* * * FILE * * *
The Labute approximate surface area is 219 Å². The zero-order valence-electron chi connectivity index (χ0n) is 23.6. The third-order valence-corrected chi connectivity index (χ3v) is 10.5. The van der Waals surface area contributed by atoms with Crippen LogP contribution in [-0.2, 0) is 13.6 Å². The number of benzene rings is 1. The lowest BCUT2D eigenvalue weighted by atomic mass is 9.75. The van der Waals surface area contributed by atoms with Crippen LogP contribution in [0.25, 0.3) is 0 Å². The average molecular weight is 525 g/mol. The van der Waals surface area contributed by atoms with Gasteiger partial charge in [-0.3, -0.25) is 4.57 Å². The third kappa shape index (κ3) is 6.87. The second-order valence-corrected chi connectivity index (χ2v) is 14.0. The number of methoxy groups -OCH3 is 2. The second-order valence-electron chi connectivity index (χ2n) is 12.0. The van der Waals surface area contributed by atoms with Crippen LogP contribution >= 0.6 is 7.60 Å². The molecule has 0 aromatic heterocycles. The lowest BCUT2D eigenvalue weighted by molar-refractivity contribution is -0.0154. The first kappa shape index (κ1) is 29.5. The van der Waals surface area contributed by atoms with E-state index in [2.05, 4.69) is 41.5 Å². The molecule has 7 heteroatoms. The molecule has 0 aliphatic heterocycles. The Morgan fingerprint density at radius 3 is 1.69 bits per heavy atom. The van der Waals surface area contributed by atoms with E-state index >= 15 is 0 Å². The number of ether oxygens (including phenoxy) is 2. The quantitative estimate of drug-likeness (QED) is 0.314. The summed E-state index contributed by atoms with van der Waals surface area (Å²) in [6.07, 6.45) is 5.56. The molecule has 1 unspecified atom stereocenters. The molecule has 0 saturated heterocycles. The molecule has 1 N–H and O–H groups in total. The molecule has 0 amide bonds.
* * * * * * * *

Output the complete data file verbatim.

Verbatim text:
The Labute approximate surface area is 219 Å². The zero-order valence-electron chi connectivity index (χ0n) is 23.6. The third-order valence-corrected chi connectivity index (χ3v) is 10.5. The van der Waals surface area contributed by atoms with Crippen LogP contribution in [-0.2, 0) is 13.6 Å². The number of benzene rings is 1. The lowest BCUT2D eigenvalue weighted by atomic mass is 9.75. The van der Waals surface area contributed by atoms with Crippen LogP contribution in [0.25, 0.3) is 0 Å². The average molecular weight is 525 g/mol. The van der Waals surface area contributed by atoms with Gasteiger partial charge in [-0.3, -0.25) is 4.57 Å². The third kappa shape index (κ3) is 6.87. The second-order valence-corrected chi connectivity index (χ2v) is 14.0. The number of methoxy groups -OCH3 is 2. The second-order valence-electron chi connectivity index (χ2n) is 12.0. The van der Waals surface area contributed by atoms with Crippen LogP contribution >= 0.6 is 7.60 Å². The molecule has 0 aromatic heterocycles. The lowest BCUT2D eigenvalue weighted by molar-refractivity contribution is -0.0154. The first kappa shape index (κ1) is 29.5. The van der Waals surface area contributed by atoms with E-state index in [2.05, 4.69) is 41.5 Å². The molecule has 7 heteroatoms. The molecule has 0 aliphatic heterocycles. The Morgan fingerprint density at radius 3 is 1.69 bits per heavy atom. The van der Waals surface area contributed by atoms with E-state index >= 15 is 0 Å². The number of ether oxygens (including phenoxy) is 2. The quantitative estimate of drug-likeness (QED) is 0.314. The summed E-state index contributed by atoms with van der Waals surface area (Å²) in [6.07, 6.45) is 5.56. The molecule has 1 unspecified atom stereocenters. The molecule has 0 saturated heterocycles. The molecule has 1 N–H and O–H groups in total. The molecule has 0 amide bonds.